An investigation into the quality of care received by 100 critically ill patients admitted to intensive care units in two hospitals in Southampton and Portsmouth found that in 54 the standard was "sub-optimal", and 26 of these patients died.
This was almost twice the death rate among the 20 patients whose care was judged to have been managed well. The patients had suffered heart attacks, road accidents and many were admitted from general wards to the intensive care unit with a range of conditions.
Dr Peter McQuillan, consultant in intensive care and anaesthesia at Queen Alexandra Hospital, Portsmouth, who co-ordinated the study, says in the British Medical Journal that emergency admissions have risen by 50 per cent since 1984 and that this rise in numbers should not be at the expense of quality of care. He says a "major re-evaluation" of the way acute care is provided is required.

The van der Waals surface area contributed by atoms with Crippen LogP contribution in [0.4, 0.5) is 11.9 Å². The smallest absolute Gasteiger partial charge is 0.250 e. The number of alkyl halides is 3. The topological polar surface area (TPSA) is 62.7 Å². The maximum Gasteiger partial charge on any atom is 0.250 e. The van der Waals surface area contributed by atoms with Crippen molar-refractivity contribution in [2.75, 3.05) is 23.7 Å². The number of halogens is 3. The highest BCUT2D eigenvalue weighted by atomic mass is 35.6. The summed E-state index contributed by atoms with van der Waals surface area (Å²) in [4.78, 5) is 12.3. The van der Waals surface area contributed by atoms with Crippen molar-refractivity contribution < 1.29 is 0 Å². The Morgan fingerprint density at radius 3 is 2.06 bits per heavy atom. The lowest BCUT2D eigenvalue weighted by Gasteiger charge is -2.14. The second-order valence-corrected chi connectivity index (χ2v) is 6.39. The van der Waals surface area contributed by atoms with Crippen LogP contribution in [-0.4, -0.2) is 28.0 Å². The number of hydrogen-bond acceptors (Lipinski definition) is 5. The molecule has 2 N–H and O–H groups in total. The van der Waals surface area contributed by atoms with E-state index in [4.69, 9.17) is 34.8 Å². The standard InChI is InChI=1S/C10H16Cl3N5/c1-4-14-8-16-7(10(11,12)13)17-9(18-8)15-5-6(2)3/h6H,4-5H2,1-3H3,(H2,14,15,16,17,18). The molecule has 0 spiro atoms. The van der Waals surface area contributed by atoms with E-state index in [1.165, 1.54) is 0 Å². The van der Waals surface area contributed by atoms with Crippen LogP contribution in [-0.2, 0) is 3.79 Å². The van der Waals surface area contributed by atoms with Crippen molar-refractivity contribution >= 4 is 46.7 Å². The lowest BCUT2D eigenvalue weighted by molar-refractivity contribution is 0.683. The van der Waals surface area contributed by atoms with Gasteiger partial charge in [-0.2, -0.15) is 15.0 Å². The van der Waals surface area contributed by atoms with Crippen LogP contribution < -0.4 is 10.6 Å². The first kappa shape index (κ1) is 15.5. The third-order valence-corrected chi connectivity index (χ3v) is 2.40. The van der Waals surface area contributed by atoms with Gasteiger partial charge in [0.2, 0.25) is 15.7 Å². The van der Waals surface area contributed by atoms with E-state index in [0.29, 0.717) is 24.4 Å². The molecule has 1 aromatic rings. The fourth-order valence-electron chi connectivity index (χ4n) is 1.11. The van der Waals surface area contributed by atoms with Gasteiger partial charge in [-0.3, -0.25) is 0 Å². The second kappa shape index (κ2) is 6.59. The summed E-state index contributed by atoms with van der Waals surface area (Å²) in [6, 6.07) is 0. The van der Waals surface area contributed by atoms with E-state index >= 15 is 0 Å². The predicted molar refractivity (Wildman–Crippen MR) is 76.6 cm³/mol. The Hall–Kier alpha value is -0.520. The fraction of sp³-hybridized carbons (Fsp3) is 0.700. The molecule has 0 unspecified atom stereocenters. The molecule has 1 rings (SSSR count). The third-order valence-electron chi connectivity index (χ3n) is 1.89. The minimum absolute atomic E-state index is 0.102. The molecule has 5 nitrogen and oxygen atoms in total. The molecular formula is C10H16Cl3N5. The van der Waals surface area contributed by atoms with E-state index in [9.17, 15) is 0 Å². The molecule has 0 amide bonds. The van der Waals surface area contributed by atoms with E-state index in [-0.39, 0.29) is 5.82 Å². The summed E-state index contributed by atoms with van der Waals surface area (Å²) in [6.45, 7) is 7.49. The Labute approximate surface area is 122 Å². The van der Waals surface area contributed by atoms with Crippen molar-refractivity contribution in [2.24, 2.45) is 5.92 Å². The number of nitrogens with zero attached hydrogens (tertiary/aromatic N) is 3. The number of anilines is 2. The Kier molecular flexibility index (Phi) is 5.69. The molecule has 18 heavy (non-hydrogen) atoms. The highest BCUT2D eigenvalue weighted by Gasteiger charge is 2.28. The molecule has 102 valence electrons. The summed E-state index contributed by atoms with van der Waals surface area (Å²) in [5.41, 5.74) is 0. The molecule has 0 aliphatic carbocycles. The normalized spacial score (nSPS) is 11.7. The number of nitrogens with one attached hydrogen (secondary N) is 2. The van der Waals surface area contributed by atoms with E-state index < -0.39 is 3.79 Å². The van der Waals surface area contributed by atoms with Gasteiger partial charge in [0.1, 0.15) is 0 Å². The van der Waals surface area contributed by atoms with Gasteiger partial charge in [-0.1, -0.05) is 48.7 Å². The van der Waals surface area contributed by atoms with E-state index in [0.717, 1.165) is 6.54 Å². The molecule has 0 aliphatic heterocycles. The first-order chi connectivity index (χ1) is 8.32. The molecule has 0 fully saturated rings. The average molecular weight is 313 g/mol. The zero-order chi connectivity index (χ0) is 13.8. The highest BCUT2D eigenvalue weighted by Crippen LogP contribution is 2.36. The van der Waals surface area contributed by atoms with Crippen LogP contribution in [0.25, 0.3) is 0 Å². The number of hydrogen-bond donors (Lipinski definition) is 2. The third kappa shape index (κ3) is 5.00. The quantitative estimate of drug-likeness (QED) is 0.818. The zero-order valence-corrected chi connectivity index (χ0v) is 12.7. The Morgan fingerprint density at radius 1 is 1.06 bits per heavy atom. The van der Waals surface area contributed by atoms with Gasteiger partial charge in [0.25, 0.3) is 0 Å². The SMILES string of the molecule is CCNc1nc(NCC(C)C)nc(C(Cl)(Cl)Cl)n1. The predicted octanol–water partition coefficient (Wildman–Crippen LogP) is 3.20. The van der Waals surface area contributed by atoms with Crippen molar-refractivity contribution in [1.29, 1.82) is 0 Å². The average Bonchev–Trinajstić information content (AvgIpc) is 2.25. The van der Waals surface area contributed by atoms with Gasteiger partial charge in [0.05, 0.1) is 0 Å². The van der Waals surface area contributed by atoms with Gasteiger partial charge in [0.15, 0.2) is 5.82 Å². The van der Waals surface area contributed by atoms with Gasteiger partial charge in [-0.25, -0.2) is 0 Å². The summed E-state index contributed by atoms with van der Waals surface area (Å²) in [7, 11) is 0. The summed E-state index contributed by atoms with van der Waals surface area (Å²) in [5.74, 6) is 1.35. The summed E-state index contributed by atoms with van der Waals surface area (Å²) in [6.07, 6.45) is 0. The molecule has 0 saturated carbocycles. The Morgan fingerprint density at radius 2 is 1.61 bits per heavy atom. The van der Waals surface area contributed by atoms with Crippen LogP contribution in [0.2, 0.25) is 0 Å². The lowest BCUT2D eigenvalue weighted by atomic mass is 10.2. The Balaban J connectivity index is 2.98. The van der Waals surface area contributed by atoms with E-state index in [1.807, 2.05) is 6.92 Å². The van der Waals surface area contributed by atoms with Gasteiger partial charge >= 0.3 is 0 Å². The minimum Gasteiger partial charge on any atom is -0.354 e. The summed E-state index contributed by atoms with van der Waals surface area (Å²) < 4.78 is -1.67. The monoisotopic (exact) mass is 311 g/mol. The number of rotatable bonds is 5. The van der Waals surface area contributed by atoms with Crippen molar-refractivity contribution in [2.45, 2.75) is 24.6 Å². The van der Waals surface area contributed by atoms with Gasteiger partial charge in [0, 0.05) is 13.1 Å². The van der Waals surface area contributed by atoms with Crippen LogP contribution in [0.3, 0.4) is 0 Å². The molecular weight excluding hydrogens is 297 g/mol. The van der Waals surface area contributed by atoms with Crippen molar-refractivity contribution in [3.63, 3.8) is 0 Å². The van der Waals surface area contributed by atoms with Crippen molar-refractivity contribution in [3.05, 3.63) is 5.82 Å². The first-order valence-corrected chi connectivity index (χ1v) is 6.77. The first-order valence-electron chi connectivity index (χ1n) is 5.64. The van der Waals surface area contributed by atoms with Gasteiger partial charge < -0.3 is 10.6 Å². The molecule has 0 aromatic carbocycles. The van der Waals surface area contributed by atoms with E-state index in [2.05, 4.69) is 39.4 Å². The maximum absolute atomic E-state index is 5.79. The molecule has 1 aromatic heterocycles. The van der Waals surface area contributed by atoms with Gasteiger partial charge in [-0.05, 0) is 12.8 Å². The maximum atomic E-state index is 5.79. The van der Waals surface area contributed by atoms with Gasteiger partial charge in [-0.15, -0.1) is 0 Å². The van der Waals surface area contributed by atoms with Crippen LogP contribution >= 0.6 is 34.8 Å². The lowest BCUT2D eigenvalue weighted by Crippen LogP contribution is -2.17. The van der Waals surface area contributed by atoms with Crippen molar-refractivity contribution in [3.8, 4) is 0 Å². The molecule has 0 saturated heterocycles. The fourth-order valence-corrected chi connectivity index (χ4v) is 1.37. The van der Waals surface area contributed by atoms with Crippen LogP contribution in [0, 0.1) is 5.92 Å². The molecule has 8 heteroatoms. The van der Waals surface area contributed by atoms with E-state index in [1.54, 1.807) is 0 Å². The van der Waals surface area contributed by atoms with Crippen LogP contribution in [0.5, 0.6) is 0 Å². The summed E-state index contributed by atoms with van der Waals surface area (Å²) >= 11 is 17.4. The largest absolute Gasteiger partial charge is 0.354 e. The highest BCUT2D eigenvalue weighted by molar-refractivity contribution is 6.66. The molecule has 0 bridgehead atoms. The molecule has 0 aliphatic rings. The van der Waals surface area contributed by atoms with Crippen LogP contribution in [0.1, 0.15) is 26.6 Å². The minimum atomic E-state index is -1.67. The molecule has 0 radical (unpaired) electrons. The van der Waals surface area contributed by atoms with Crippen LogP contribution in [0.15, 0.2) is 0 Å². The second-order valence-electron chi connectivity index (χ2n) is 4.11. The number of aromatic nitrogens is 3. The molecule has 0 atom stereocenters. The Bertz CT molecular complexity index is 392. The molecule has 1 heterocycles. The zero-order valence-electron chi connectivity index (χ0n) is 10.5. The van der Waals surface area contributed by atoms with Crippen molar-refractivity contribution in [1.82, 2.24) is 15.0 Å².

The authors found there were delays affecting two thirds of the 54 patients who were not treated adequately, which meant they were admitted late into intensive care. Breathing and circulation problems were poorly managed before admission and the patients' condition was inadequately monitored.
Most of the cases were dealt with by junior doctors who failed to appreciate their clinical urgency, lacked supervison and failed to seek advice. These problems were compounded by poor organisation and a lack of knowledge.
The findings "suggest a fundamental problem of failure to appreciate that airway, breathing and circulation are the pre-requisites of life and that their dysfunctions are the common denominators of death ... The concept of doctors as `physiology police' may have been lost."
They authors suggest that one way of dealing with the shortcomings may be to create medical emergency "hit squads" which would respond immediately to patients with breathing or circulation problems. It was estimated that 41 per cent of the patients might have avoided admission to intensive care had earlier care been properly provided.
The study was carried out in 1992-93 and the authors say they believe the standard of care has improved since.